Mayor addresses St. Louis before judge rules in Stockley case


ST. LOUIS, MO — The mayor of St. Louis says the judge in the Stockley case may deliver a decision in the, “next day or so.” Mayor Lyda Krewson posted a statement to YouTube. Stockley is accused of fatally shooting Anthony Lamar Smith in 2011. The case was heard last month but it’s unclear when Judge Timothy Wilson will rule.

Activists have threatened civil disobedience if Stockley, who is white, is acquitted in the death of the black suspect.

In a previous statement Mayor Lyda Krewson says part of the reason for the uneasiness in St. Louis is that legal decisions in the St. Louis region and elsewhere have often left families and even entire communities with a sense that justice wasn’t served.

Mayor Lyda Krewson issued this transcript from a video posted to YouTube Thursday:

“Good morning. And thank you for listening.

We are now aware that the judge may issue an order in the pending Stockley case in the next day or so. I want to let you know what I know.

I don’t know exactly when the order will come, —and I don’t know what the order will say.

I do know that there continues to be a lot of anxiety and worry about the decision – and its potential impact on each of us and our city.

Chief Larry O’Toole and the police department have done extensive training and planning for the potential reactions to the order. These plans include cooperation and support from St Louis County Police, the State Highway Patrol, and the governor’s office.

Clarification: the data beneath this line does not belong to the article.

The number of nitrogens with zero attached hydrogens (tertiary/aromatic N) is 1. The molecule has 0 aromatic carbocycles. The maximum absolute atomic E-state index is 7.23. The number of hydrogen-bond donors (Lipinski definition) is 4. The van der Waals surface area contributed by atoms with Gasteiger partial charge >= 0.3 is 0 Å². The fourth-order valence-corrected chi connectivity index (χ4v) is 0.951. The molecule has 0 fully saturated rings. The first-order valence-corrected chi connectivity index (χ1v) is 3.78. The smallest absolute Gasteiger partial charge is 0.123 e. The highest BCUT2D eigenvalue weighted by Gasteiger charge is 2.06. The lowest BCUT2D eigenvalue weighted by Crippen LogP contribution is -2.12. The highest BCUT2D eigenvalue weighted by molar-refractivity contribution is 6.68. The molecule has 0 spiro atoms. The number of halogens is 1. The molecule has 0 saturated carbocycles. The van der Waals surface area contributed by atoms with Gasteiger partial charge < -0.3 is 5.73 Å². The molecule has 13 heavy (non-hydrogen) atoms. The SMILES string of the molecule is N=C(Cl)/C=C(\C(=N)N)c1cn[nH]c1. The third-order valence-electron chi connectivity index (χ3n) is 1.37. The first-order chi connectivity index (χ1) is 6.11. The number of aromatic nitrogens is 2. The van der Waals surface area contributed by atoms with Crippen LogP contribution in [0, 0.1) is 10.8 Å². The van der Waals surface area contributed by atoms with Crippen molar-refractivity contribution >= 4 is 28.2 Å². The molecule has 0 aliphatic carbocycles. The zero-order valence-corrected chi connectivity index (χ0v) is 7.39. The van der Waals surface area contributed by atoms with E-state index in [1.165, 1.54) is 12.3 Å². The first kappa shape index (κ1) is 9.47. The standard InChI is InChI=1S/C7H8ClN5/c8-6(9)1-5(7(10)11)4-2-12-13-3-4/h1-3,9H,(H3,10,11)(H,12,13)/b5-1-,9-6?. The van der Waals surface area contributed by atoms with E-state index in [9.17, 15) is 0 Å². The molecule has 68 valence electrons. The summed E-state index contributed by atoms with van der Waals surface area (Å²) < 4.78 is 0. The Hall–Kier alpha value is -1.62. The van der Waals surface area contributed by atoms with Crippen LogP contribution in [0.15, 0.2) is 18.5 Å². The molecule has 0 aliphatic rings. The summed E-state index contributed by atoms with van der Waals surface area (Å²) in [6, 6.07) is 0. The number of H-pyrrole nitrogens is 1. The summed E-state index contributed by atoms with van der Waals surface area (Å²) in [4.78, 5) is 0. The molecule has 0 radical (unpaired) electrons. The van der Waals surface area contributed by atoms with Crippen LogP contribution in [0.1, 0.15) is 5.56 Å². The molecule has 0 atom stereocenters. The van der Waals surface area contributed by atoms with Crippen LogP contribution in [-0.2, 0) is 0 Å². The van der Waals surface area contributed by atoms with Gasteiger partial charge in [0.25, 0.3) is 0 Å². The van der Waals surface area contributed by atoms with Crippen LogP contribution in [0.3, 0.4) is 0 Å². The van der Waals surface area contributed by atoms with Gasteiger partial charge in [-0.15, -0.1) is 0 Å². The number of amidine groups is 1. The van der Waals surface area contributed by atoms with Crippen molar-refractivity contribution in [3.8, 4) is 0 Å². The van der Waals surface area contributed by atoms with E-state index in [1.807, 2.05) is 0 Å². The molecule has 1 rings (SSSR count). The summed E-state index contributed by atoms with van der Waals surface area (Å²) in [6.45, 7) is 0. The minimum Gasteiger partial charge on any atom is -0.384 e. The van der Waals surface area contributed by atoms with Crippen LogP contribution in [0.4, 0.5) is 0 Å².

The police dept will establish an area in Poelker Park – at Tucker & Market – for people who want to exercise their right to free speech. Protest is a cornerstone of our democracy.

That said… Law enforcement will do their job and follow proper protocols to stop unlawful behavior and de-escalate situations as needed. Anyone intent on violence or vandalism towards people or property will be arrested. These actions will be implemented in order to keep everyone safe.

As I’ve stated before, we may not understand our neighbor, our friends or even our family member’s reactions, but it is up to each of us to try.

To be clear: that is not condoning physical harm to others, destruction, or violence. It should not be difficult to both understand and support the right to free speech – and be clear that those who commit violent or destructive acts will face consequences. Law enforcement will take action for the few who chooses a violent or destructive path.

Thank you for listening – my thoughts are will all St Louisans.”